Happiness is a Warm Gun

This is what happens when John sort of smooshes tunes together to make something that he considered a coherent whole. It works but partly because he's gutsy enough to try it and just manages to pull it off. It's dark which isn't normally a Beatles mood but they manage some how make it a decidedly Beatles shade of darkness.

Martha My Dear

This isn't about Paul's dog, despite what you may have heard. He got the name from the dog but it isn't actually a song about a dog. Which is a pity because if it was it might be more interesting. Martha My Dear is one of those tracks in which the novelty has just worn off. It's kind of pretty I've had enough.

I'm so Tired

Lennon in blues mode, effective but not his finest contribution.


McCartney in pretty mode. And it is very pretty. It's a beautiful little number which is simple but doesn't need to be any more complicated. Just lovely.


I've never really appreciated the Beatles much when they try and do social commentary. There's something about their world statements that just don't connect, almost as if they're trying too hard. It's like they think Dylan does this sort of stuff so they should too. Piggies is definitely George's weakest contribution to the album and far too strained a metaphor to actually say anything worthwhile.

Rocky Racoon

Oh shush Paul. Bungalow Bill and Rocky Racoon should both just sod off together and form a silly character convention far away from this album as far as I'm concerned.

Don't Pass Me By

Ringo writes a song! Go Ring! It's not bad either. I mean it would be a dud if the others had wrote it but Ringo has enough charm to pull it off and it actually works.

Why Don't we Do it In the Road

As simple as Blackbird but not as effective. The Road sounds more like the potential for a great song rather than a great song in its own right. To be honest it sounds like one of the unfinished song fragments that got smooshed together to make the medley on Abbey Road.

I Will

It would have been interesting if The Beatles had arranged The White Album into a more conceptual idea rather than a random one. They could have had a rock side, an experimental side, a cutely narrative side and a side that was more low key and acoustic. It would be interesting to hear how I Will would have fit into a side of vinyl that also boasted Blackbird, Julia, Sexy Sadie and Mother Natures son. I suspect they'd actually complement each other well and make the whole thing a more enjoyable listen. It would also mean we could just skip the experimental side altogether after hearing it once.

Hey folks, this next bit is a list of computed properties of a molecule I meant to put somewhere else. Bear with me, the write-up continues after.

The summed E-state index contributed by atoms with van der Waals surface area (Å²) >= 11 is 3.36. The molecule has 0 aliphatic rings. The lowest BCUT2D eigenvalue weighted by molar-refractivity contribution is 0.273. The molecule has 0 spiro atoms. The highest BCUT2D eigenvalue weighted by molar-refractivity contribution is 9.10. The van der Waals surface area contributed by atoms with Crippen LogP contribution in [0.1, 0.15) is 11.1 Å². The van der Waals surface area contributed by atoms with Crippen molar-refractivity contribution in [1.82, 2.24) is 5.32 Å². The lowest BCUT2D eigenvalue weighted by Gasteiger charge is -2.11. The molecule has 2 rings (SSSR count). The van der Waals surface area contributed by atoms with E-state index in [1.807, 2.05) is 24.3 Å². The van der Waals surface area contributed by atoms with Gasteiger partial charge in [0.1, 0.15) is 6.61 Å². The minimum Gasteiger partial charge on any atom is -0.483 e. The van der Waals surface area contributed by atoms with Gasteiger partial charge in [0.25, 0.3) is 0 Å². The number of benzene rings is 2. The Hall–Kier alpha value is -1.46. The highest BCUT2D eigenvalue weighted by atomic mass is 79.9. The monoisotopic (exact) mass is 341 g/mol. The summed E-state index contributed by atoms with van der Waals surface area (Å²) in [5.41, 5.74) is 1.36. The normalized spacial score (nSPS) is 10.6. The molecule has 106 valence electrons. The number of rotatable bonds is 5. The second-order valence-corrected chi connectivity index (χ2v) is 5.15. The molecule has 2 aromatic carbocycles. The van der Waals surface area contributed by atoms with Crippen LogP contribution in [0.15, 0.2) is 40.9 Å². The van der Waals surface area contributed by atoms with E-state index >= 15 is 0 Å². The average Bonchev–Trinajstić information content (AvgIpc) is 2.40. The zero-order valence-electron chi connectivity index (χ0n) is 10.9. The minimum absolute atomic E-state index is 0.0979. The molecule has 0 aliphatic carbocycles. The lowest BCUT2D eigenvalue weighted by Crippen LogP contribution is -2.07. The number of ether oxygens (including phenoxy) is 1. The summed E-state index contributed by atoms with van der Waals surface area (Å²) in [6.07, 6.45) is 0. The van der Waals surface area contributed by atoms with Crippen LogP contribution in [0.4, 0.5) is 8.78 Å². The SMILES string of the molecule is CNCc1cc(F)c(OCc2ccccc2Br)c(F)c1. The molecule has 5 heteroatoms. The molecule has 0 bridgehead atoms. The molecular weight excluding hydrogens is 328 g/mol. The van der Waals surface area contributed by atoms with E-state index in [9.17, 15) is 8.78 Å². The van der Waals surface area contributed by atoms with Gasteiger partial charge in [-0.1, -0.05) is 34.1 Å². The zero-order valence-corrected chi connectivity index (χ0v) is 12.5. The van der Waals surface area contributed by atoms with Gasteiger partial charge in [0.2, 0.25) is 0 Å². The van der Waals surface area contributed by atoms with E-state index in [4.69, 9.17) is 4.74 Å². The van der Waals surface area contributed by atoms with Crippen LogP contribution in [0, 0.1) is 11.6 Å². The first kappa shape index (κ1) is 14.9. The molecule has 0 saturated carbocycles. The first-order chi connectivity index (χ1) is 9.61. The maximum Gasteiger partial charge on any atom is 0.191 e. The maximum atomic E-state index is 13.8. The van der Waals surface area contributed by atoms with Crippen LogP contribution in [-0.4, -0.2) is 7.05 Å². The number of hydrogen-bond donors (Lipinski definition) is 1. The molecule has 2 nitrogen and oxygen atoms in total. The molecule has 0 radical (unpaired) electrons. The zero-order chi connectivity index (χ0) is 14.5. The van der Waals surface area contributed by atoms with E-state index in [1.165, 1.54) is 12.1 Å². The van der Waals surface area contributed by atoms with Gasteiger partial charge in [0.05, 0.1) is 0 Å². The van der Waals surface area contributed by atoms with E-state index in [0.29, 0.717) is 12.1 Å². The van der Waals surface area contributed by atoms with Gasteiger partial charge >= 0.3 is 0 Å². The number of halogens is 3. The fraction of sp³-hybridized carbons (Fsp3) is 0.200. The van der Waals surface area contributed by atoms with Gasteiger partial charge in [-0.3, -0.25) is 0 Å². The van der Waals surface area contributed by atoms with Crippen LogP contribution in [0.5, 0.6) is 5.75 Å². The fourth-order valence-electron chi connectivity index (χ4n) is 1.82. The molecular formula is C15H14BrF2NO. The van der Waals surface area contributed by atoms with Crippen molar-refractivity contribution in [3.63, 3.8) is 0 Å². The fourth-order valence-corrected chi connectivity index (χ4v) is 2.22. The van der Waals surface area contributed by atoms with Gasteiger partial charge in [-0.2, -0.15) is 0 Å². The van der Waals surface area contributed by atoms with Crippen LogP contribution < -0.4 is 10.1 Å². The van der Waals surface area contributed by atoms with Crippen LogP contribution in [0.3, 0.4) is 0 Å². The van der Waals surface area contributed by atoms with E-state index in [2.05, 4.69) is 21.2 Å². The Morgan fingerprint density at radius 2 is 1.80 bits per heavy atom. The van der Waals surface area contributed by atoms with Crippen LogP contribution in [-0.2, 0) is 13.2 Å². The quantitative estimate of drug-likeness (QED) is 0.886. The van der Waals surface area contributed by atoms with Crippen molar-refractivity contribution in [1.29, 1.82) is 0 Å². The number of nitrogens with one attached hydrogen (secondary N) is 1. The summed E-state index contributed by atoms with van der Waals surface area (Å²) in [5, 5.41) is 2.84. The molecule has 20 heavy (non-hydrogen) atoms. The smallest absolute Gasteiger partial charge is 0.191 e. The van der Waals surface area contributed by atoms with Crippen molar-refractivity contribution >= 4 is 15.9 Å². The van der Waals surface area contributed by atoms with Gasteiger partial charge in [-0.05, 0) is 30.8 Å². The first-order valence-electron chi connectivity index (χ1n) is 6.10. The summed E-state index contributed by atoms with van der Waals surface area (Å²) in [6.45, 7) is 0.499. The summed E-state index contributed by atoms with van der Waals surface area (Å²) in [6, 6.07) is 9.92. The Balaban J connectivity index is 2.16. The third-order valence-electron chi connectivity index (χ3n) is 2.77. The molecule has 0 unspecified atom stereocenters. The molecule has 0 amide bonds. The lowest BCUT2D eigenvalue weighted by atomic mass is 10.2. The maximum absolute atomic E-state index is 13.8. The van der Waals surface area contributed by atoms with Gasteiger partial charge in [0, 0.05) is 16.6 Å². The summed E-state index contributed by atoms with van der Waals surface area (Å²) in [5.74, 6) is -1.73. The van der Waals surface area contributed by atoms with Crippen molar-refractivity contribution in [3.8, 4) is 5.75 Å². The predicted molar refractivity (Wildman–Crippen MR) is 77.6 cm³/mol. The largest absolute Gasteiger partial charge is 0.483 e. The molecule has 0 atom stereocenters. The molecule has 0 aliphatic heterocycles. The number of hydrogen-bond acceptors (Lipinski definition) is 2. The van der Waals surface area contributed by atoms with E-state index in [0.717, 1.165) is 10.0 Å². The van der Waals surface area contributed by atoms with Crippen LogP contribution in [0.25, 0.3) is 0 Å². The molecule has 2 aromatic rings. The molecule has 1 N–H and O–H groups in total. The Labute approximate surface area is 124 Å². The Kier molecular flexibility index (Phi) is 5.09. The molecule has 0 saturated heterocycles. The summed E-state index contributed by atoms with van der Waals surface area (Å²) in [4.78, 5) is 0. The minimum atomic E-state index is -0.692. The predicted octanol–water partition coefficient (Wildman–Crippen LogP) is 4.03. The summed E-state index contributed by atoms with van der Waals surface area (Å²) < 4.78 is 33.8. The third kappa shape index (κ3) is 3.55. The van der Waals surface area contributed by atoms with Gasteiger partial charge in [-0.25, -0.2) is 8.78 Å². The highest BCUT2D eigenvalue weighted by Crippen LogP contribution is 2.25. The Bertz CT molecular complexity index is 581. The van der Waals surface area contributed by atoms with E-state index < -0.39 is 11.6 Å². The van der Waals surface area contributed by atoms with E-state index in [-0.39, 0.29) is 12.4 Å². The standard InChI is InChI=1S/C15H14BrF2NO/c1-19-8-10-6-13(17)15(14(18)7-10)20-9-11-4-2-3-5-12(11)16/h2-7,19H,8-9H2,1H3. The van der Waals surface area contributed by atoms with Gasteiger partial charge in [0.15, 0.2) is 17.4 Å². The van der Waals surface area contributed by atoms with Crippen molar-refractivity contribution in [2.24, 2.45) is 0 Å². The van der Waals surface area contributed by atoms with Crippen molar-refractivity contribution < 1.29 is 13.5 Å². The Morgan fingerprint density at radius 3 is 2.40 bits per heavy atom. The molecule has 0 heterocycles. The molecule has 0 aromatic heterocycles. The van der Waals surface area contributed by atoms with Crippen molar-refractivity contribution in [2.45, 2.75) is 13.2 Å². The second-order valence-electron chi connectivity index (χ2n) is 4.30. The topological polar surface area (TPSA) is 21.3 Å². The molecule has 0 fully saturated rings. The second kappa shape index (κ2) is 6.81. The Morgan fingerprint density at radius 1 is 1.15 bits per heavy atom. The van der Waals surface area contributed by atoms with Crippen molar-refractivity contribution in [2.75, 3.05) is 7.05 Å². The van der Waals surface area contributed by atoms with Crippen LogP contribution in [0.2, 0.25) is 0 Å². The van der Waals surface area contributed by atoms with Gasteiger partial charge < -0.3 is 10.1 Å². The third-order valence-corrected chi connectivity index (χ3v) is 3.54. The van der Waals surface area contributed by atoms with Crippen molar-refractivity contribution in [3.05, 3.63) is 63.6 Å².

I will and Julia give us a chance to put a John and Paul acoustic number side by side and see which one comes out strongest. It surprises me to say in this case it's Paul. I Will has a beautiful chorus, verse and bridge while Julia sounds a bit too aimless. I will hangs around in your head after its finished but Julia doesn't.


One of the things I love about Birthday is that it's so fantastically meaningless...

You say it's your birthday
It's my birthday too, yeah
They say it's your birthday
We're gonna have a good time
I'm glad it's your birthday
Happy birthday to you.

Whenever anyone complains about modern music and says: people don't write good lyrics like they used to I like to point them to this song. The lyrics are something that Paul obviously wrote in a matter of seconds. It's just any old bollocks that entered his head. Fantastic though isn't it? Birthday is just a joyously fabulous song that it's impossible not to like and the fact that the lyrics are rampant tosh don't detract from it for a second.

Yer Blues

Yer Blues is just an attempt to write a blues song by someone whose natural musical mode isn't the Blues. Lennon wasn't a fan of Muddy Waters or Robert Johnson like his contemporaries were. He was more of a pop and R&B man than a blues purist. But Yer Blues proves that even if he wasn't soaked in the blues it had rubbed off on him enough to perform some with a fair degree of efficiency. Yer Blues is a fantastic and powerful track that Lennon gives real feeling to. I suppose you don't need to study the blues if you live them.

Mother Nature's Son

Another gentle Paul ballad and a really nice one. His tunes seemed simple but were perfect little pop songs. I've heard this a million times but I'm still more than happy to see it come along again.

Everybody's got something to hide except for me and my monkey